Born in a Barn (Stable)?

Clearing Up Misconceptions

Was Jesus born among the animals in the stable because there was no room for Joseph and Mary at the inn? Tim Chaffey, AiG–US, examines this commonly held belief.

Misconception: Jesus was born among the animals in the stable because there was no room for Joseph and Mary at the inn.

Several years ago, I attended a Christmas drama performed by members of a local church. The main character of the play was an innkeeper. He was eventually forced to turn away Joseph and Mary (who had just arrived in Bethlehem) because the hotel was completely booked. However, the innkeeper still found room for them in one of the area stables. The cast performed wonderfully, and their portrayal of the night Christ was born is fairly common, but how does it compare to the Word of God?

Information about Christ's birth is recorded in the second chapter of Luke:

Joseph also went up from Galilee, out of the city of Nazareth, into Judea, to the city of David, which is called Bethlehem, because he was of the house and lineage of David, to be registered with Mary, his betrothed wife, who was with child. So it was, that while they were there, the days were completed for her to be delivered. And she brought forth her firstborn Son, and wrapped Him in swaddling cloths, and laid Him in a manger, because there was no room for them in the inn. (Luke 2:4–7)

It may come as a surprise to many that the Bible does not provide us with many more details than this about the birth of Christ. The following passages in Luke 2 discuss the angel's announcement of Christ's birth to the shepherds and the shepherds' subsequent visit to see Jesus. Matthew 1:24–25 states that Joseph took Mary as "his wife, and did not know her till she had brought forth her firstborn Son. And he called His name JESUS." The following chapter discusses the visit of the Magi some time later and the escape to Egypt.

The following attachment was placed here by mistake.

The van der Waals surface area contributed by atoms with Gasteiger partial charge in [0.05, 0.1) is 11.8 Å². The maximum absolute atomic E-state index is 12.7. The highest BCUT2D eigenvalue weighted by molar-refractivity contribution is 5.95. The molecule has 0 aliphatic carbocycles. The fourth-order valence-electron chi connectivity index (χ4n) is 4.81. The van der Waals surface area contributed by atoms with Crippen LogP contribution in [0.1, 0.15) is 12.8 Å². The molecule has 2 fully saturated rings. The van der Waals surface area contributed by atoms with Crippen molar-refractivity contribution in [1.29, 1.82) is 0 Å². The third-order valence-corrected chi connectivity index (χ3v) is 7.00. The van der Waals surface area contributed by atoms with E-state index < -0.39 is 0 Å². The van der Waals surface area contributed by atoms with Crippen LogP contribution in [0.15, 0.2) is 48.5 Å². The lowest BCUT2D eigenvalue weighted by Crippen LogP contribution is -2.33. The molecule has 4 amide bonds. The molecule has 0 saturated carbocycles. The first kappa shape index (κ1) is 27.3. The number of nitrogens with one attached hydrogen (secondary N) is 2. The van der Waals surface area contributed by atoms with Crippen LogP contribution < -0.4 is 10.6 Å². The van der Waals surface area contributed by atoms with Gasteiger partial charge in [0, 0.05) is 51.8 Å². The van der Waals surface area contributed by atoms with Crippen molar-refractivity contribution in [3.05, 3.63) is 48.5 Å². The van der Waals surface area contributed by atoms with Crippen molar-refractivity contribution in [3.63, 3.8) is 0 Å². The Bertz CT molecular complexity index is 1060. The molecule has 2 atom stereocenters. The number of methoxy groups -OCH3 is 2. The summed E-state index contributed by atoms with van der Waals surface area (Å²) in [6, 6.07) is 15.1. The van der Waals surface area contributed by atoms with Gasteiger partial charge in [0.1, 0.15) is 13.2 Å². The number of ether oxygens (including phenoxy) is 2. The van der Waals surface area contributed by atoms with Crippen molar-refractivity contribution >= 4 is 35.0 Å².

A few points must be made as we compare the modern retelling of the birth of Jesus with the truth of Scripture. First, the Bible certainly teaches that Jesus was born in Bethlehem, but it does not state that Joseph and Mary arrived in that town just in time for her to deliver. In fact, this scenario is highly unlikely since it is doubtful that the two would attempt to make the arduous 70-mile trip from Nazareth in the final stages of her pregnancy. Also, Luke 2:6 implies that they were in Bethlehem for a while before Jesus was born ("while they were there, the days were completed").

Second, the Bible makes no mention of any innkeeper who told them that the inn was full for the night. The reason we imagine this scenario is because the translators of most English versions have chosen the word "inn" to translate the Greek word καταλυμα (kataluma), which gives modern readers the wrong impression.1 Jesus used this same Greek word in Luke 22:11 to refer to a "guest room." This room is now known as the Upper Room—the scene of the Last Supper, the meal that Jesus ate with His disciples the night before His Crucifixion.

That may not sound convincing to most people who are familiar with the traditional telling of the Christmas account. But consider that the Greek language has a word for hotel or inn. In fact, Luke used it in Luke 10:34, when he wrote about the Good Samaritan who took the beaten man to the "inn" (pandocheion, πανδοχειον) and paid the "innkeeper" (pandochei, πανδοχει, v. 35) to care for the man.

The Bible states that there was no room for them in the kataluma, which would be better translated as “guest room.”

Since Luke was quite familiar with the proper term for inn, why didn't he use it in the account of the birth of Jesus? The probable answer is that Joseph and Mary did not attempt to stay at an inn. The Bible states that there was no room for them in the kataluma, which would be better translated as "guest room."

Joseph and Mary returned to Joseph's ancestral home of Bethlehem because of the census (Luke 2:1–4).2 As the census was proclaimed throughout the Roman Empire, many Jewish families would have needed to travel to Bethlehem during this time and lodged with relatives who lived in the town.